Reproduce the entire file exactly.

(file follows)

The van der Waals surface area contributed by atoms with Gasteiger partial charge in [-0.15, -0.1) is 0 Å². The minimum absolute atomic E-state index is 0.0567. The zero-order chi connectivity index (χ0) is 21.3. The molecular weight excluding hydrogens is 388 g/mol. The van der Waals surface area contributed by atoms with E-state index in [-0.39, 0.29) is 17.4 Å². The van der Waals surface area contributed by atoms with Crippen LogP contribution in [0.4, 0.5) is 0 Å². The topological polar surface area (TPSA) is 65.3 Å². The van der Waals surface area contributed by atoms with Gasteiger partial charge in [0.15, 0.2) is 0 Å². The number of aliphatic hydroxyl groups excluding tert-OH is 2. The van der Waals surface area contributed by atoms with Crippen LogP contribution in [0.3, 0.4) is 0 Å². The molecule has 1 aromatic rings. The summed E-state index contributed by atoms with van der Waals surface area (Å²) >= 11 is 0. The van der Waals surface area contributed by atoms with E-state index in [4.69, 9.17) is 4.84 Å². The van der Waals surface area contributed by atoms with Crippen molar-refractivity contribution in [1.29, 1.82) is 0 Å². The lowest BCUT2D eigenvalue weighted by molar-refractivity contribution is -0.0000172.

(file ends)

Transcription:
The van der Waals surface area contributed by atoms with Gasteiger partial charge in [-0.15, -0.1) is 0 Å². The minimum absolute atomic E-state index is 0.0567. The zero-order chi connectivity index (χ0) is 21.3. The molecular weight excluding hydrogens is 388 g/mol. The van der Waals surface area contributed by atoms with E-state index in [-0.39, 0.29) is 17.4 Å². The van der Waals surface area contributed by atoms with Crippen LogP contribution in [0.4, 0.5) is 0 Å². The topological polar surface area (TPSA) is 65.3 Å². The van der Waals surface area contributed by atoms with Gasteiger partial charge in [0.15, 0.2) is 0 Å². The number of aliphatic hydroxyl groups excluding tert-OH is 2. The van der Waals surface area contributed by atoms with Crippen LogP contribution in [0.3, 0.4) is 0 Å². The molecule has 1 aromatic rings. The summed E-state index contributed by atoms with van der Waals surface area (Å²) >= 11 is 0. The van der Waals surface area contributed by atoms with E-state index in [4.69, 9.17) is 4.84 Å². The van der Waals surface area contributed by atoms with Crippen molar-refractivity contribution in [1.29, 1.82) is 0 Å². The lowest BCUT2D eigenvalue weighted by molar-refractivity contribution is -0.0000172.